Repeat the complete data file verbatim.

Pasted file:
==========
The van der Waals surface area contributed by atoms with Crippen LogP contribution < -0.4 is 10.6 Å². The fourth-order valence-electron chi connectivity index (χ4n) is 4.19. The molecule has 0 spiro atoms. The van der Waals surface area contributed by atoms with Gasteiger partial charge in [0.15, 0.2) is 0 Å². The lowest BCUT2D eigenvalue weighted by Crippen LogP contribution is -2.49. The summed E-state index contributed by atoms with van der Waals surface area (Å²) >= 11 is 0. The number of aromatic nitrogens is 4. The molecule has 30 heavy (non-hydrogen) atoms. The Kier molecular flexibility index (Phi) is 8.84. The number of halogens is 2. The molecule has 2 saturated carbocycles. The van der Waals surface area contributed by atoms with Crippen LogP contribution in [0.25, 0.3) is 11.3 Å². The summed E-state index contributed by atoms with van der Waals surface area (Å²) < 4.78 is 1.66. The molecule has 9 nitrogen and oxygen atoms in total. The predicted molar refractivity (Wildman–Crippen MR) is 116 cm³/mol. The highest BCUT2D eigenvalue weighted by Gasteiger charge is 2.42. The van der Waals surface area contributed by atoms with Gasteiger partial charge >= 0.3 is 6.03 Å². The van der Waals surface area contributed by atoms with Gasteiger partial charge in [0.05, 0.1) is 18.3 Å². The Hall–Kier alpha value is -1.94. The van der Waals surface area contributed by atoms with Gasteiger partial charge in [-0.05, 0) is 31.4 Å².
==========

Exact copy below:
The van der Waals surface area contributed by atoms with Crippen LogP contribution < -0.4 is 10.6 Å². The fourth-order valence-electron chi connectivity index (χ4n) is 4.19. The molecule has 0 spiro atoms. The van der Waals surface area contributed by atoms with Gasteiger partial charge in [0.15, 0.2) is 0 Å². The lowest BCUT2D eigenvalue weighted by Crippen LogP contribution is -2.49. The summed E-state index contributed by atoms with van der Waals surface area (Å²) >= 11 is 0. The number of aromatic nitrogens is 4. The molecule has 30 heavy (non-hydrogen) atoms. The Kier molecular flexibility index (Phi) is 8.84. The number of halogens is 2. The molecule has 2 saturated carbocycles. The van der Waals surface area contributed by atoms with Crippen LogP contribution in [0.25, 0.3) is 11.3 Å². The summed E-state index contributed by atoms with van der Waals surface area (Å²) < 4.78 is 1.66. The molecule has 9 nitrogen and oxygen atoms in total. The predicted molar refractivity (Wildman–Crippen MR) is 116 cm³/mol. The highest BCUT2D eigenvalue weighted by Gasteiger charge is 2.42. The van der Waals surface area contributed by atoms with Gasteiger partial charge >= 0.3 is 6.03 Å². The van der Waals surface area contributed by atoms with Gasteiger partial charge in [0.05, 0.1) is 18.3 Å². The Hall–Kier alpha value is -1.94. The van der Waals surface area contributed by atoms with Gasteiger partial charge in [-0.05, 0) is 31.4 Å².